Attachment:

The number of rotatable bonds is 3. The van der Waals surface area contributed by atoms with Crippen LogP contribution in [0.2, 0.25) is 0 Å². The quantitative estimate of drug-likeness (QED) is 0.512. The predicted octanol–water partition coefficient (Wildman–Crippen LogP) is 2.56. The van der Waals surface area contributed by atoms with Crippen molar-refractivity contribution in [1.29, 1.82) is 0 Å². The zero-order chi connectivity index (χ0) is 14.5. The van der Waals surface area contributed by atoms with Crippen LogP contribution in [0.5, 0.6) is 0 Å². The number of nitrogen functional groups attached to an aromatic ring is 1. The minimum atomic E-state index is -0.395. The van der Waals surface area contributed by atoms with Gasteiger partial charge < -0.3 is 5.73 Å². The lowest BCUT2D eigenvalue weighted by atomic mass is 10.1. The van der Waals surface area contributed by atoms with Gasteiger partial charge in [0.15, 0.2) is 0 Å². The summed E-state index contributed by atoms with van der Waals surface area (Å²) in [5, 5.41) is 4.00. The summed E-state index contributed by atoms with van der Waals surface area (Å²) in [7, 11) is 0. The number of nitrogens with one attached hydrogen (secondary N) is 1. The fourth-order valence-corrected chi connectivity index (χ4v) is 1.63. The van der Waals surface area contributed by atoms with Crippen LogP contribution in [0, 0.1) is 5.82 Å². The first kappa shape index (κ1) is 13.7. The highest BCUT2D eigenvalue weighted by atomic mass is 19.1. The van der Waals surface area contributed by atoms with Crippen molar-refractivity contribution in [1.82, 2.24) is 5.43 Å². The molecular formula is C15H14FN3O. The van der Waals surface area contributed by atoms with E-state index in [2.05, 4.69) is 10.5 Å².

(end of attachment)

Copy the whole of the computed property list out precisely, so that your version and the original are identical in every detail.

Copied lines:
The number of rotatable bonds is 3. The van der Waals surface area contributed by atoms with Crippen LogP contribution in [0.2, 0.25) is 0 Å². The quantitative estimate of drug-likeness (QED) is 0.512. The predicted octanol–water partition coefficient (Wildman–Crippen LogP) is 2.56. The van der Waals surface area contributed by atoms with Crippen molar-refractivity contribution in [1.29, 1.82) is 0 Å². The zero-order chi connectivity index (χ0) is 14.5. The van der Waals surface area contributed by atoms with Crippen LogP contribution in [0.5, 0.6) is 0 Å². The number of nitrogen functional groups attached to an aromatic ring is 1. The minimum atomic E-state index is -0.395. The van der Waals surface area contributed by atoms with Gasteiger partial charge < -0.3 is 5.73 Å². The lowest BCUT2D eigenvalue weighted by atomic mass is 10.1. The van der Waals surface area contributed by atoms with Gasteiger partial charge in [0.15, 0.2) is 0 Å². The summed E-state index contributed by atoms with van der Waals surface area (Å²) in [5, 5.41) is 4.00. The summed E-state index contributed by atoms with van der Waals surface area (Å²) in [7, 11) is 0. The number of nitrogens with one attached hydrogen (secondary N) is 1. The fourth-order valence-corrected chi connectivity index (χ4v) is 1.63. The van der Waals surface area contributed by atoms with Crippen LogP contribution in [0, 0.1) is 5.82 Å². The first kappa shape index (κ1) is 13.7. The highest BCUT2D eigenvalue weighted by atomic mass is 19.1. The van der Waals surface area contributed by atoms with Crippen molar-refractivity contribution in [1.82, 2.24) is 5.43 Å². The molecular formula is C15H14FN3O. The van der Waals surface area contributed by atoms with E-state index in [2.05, 4.69) is 10.5 Å².